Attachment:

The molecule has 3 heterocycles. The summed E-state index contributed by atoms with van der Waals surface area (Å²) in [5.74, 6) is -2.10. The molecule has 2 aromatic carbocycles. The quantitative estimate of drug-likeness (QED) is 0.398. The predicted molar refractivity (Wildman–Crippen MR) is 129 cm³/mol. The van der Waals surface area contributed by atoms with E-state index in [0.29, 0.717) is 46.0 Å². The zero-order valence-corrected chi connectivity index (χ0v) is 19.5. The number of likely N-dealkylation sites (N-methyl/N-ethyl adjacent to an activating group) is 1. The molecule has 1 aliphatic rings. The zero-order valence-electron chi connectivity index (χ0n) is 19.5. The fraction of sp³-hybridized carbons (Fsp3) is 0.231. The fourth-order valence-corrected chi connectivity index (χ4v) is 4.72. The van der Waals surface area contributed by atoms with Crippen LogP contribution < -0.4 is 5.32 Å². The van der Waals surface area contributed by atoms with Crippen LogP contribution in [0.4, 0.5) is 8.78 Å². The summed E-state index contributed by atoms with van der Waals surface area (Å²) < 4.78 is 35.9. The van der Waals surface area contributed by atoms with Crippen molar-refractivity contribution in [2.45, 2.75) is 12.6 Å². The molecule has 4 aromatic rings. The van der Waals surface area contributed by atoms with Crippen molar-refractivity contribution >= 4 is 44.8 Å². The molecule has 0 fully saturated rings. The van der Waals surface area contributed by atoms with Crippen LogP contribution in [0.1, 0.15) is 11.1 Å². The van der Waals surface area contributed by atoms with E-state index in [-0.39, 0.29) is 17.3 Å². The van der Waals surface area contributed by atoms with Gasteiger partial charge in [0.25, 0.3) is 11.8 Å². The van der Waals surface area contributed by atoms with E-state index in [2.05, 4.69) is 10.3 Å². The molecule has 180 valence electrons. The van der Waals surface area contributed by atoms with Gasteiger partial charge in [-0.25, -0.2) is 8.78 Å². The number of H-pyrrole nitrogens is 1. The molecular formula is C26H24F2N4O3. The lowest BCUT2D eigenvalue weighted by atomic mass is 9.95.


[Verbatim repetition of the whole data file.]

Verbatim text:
The molecule has 3 heterocycles. The summed E-state index contributed by atoms with van der Waals surface area (Å²) in [5.74, 6) is -2.10. The molecule has 2 aromatic carbocycles. The quantitative estimate of drug-likeness (QED) is 0.398. The predicted molar refractivity (Wildman–Crippen MR) is 129 cm³/mol. The van der Waals surface area contributed by atoms with E-state index in [0.29, 0.717) is 46.0 Å². The zero-order valence-corrected chi connectivity index (χ0v) is 19.5. The number of likely N-dealkylation sites (N-methyl/N-ethyl adjacent to an activating group) is 1. The molecule has 1 aliphatic rings. The zero-order valence-electron chi connectivity index (χ0n) is 19.5. The fraction of sp³-hybridized carbons (Fsp3) is 0.231. The fourth-order valence-corrected chi connectivity index (χ4v) is 4.72. The van der Waals surface area contributed by atoms with Crippen LogP contribution < -0.4 is 5.32 Å². The van der Waals surface area contributed by atoms with Crippen LogP contribution in [0.4, 0.5) is 8.78 Å². The summed E-state index contributed by atoms with van der Waals surface area (Å²) < 4.78 is 35.9. The van der Waals surface area contributed by atoms with Crippen molar-refractivity contribution in [2.45, 2.75) is 12.6 Å². The molecule has 4 aromatic rings. The van der Waals surface area contributed by atoms with Crippen molar-refractivity contribution >= 4 is 44.8 Å². The molecule has 0 fully saturated rings. The van der Waals surface area contributed by atoms with Crippen LogP contribution in [0.1, 0.15) is 11.1 Å². The van der Waals surface area contributed by atoms with E-state index in [-0.39, 0.29) is 17.3 Å². The van der Waals surface area contributed by atoms with Gasteiger partial charge in [0.25, 0.3) is 11.8 Å². The van der Waals surface area contributed by atoms with E-state index in [2.05, 4.69) is 10.3 Å². The molecule has 180 valence electrons. The van der Waals surface area contributed by atoms with Gasteiger partial charge in [-0.25, -0.2) is 8.78 Å². The number of H-pyrrole nitrogens is 1. The molecular formula is C26H24F2N4O3. The lowest BCUT2D eigenvalue weighted by atomic mass is 9.95.